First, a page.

John Campbell

Africa in Transition

Campbell tracks political and security developments across sub-Saharan Africa.

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Closer Military Ties Between Nigeria and China?

by John Campbell
September 20, 2013

General view of the Nigerian National Assembly as Chinese President Hu Jintao gives his address in Abuja April 27, 2006. (Afolabi Sotunde/Courtesy Reuters) General view of the Nigerian National Assembly as Chinese President Hu Jintao gives his address in Abuja April 27, 2006. (Afolabi Sotunde/Courtesy Reuters)

Nigerian media is reporting that on September 18, China and Nigeria “pledged” closer military cooperation, especially with respect to terrorism and disaster response. The two nations appear to envisage exchanges between respective defense colleges. There will presumably be other interactions as well.

According to the media, Nigerian Senate president David Mark also asked the president of the Chinese Parliament for assistance in the “mass production of military hardware” and assistance with a Nigerian aircraft spare parts production facility. Mark also asked for Chinese support for Nigeria to hold a non-permanent UN Security council seat in the upcoming rotation and subsequently as the permanent African member in a future expanded UN Security Council. Mark rounded out his shopping list with requests for a “friendlier” Chinese visa regime with respect to Nigerians and a review of the cases of 366 Nigerians serving time in Chinese prisons. The Chinese Parliament president, Zhang Dejiang, was visiting the Nigerian capital of Abuja when the pledge was made.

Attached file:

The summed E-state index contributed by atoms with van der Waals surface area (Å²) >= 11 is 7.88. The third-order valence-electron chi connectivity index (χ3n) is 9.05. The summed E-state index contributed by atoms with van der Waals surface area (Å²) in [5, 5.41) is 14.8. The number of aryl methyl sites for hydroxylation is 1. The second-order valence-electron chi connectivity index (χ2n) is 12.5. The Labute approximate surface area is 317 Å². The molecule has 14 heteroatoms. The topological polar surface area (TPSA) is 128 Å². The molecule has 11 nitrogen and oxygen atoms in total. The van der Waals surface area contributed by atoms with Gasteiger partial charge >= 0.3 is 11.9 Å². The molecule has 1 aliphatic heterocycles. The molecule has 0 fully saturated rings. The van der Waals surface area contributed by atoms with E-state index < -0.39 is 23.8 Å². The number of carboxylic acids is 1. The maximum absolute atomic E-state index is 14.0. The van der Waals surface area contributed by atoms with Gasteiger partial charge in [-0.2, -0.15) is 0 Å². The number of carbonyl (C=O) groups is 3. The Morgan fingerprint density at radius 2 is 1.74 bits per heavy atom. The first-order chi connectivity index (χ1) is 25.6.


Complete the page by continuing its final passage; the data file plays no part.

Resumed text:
If the media reports are correct, Mark’s agenda is a practical way to enhance Nigerian-Chinese cooperation. It remains to be seen how much of it will actually be implemented–the two sides have only “pledged” closer cooperation. But, if the Chinese wish to move forward, exchanges of military officers and groups from service academies would be relatively easy. Much harder would be Chinese establishment of an easier visa regime for Nigerians, or a Beijing pledge of support for Nigeria as a permanent member of an expanded UN Security Council. If nothing else, the Chinese will be mindful of the strong South African case for a permanent seat.

David Mark is a retired army general, a Christian from a small Middle Belt ethnic group, and has long been a power in national politics. The visit of his Chinese opposite number provided the opportunity for him to advocate an agenda more usually associated with the foreign ministry.

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